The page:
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bots:start

Bots

TODO

1. Determine the processes that are running. 2. Set a firewall. 3. Put a sniffer on your network cable and watch if there is any in-/outgoing traffic without doing anything (and having internet browsers, mail, chat and torrent clients 4. netstat -a 5. Install clamav 6. use in-ssh AllowUsers/DenyUsers options for handling users. 7. chkrootkit / rootkit hunter / ossec. 8. aide / tripwire.

add the following capabilities to your mailserver

- greylisting - sender policy framework - www.openspf.org - rbls - at least spamhaus further more, there are fine tune settings which can be made @ MTA level (header/body checks, etc)

mod_security is a step in the right direction,

Look at what ports have services listening on them, then look at the configuration of all those services and make sure they are all legitimate. Then look at your firewall configuration and lock down ports that you don't need, both in and outbound. Then install RKHunter etc to see if some script-kiddie dropped a root kit in there messily.

A good firewall can also help. While a firewall won't stop a botnet infection per se, it can block the network ports used by botnet controllers to point and shot the botnet software.

while botnets used to use such relatively obscure ports as IRC's (Internet Relay Chat) TCP 6660-6669, which were easy to block. “Now,” as Manky noted, “they have evolved to use common ports such as HTTP (80) and HTTPS (443) but with common protocols, that are encrypted with their own algorithms to evade detection. Peer-to-peer networks have also been established to make the botnet more bullet-proof to take down.”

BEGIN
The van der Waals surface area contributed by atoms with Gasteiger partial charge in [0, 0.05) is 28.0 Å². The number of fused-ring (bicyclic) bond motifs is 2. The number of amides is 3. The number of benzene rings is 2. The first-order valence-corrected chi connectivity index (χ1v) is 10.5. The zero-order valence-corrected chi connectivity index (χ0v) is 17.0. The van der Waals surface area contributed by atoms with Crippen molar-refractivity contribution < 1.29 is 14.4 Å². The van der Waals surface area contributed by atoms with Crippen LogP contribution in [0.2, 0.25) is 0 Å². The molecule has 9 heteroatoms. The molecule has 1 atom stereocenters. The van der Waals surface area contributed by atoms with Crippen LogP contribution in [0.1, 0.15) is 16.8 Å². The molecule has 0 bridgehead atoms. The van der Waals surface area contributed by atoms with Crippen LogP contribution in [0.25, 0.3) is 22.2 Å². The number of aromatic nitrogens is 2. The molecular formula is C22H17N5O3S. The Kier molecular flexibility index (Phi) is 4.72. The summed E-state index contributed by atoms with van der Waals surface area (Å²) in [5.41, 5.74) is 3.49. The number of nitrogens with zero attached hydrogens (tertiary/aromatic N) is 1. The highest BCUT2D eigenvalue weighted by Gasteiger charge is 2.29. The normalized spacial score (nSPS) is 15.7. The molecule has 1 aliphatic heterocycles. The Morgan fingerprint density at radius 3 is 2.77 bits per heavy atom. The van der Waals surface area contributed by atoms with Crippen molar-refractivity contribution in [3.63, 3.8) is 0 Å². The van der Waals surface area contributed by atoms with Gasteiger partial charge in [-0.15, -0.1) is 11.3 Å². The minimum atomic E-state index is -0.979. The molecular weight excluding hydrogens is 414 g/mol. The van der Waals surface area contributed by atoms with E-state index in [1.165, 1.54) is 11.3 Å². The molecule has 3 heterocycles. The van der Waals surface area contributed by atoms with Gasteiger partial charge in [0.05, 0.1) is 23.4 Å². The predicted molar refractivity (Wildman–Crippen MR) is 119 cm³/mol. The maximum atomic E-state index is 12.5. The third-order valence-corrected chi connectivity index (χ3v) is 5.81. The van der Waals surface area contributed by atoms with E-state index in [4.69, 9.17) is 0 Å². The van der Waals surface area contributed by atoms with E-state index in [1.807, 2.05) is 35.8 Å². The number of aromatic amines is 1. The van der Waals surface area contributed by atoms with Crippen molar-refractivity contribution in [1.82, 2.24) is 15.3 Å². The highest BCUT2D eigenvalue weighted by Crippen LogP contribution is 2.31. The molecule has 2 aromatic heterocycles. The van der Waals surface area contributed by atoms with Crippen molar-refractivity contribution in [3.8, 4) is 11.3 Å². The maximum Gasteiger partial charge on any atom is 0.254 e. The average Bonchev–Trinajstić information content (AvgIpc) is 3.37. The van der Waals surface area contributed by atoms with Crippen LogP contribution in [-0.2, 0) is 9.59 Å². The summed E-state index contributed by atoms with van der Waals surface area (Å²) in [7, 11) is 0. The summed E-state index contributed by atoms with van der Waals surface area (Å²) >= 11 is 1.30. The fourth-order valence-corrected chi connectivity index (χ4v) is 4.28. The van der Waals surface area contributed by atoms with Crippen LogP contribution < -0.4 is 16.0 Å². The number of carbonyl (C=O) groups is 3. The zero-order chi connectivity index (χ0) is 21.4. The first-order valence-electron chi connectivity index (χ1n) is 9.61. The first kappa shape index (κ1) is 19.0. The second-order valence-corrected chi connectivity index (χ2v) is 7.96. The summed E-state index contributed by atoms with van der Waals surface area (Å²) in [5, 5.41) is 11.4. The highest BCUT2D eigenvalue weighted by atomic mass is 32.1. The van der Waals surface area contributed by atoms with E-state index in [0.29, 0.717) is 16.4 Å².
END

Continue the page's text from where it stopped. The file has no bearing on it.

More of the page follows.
What about this script, this will also find php script sending spam

find / -type f -name “.php” | xargs grep -l 'mail' | xargs grep -in 'mail' > ~/mail.scripts.log

prints destination of all email which sent from your server:

grep 'to=<[a-z0-9_\.-]\+@[\da-z\.-]\+\.[a-z\.]\{2,6\}>' -o /var/log/maillog

http://serverfault.com/questions/127100/blocking-a-distributed-consistent-spam-attack-could-it-be-something-more-serio?rq=1

apache access log My first step would be to stop as many as I could to buy some time to get a handle on the situation.

Grok out the IP addresses..

grep 'blog/2009/11/23/another' log | awk '{print $2}' > iplist

Generate the iptables rules..

sed 's/^/iptables -A INPUT -s /g' iplist | sed 's/$/ -j DROP/g' > drop.sh And drop them, using what you just made..

sh drop.sh

Somebody is checking if your server is a open proxy by requesting: GET http://xchecker.net/tmp_proxy2012/http/engine.php HTTP/1.0 i too keep getting hit from this bot i've just added this in my .htaccess RewriteEngine on # Options +FollowSymlinks RewriteCond %{HTTP_REFERER} xchecker\.net [NC] RewriteRule .* - [F]

If you wan't to stop the 404's, you can put this on top of your vhost configuration:

<VirtualHost _default_:*>

RedirectMatch permanent ^/?(.*) http://myrealwebsite.com/

</VirtualHost>

bots/start.txt · Last modified: 2020/07/15 10:30 (external edit)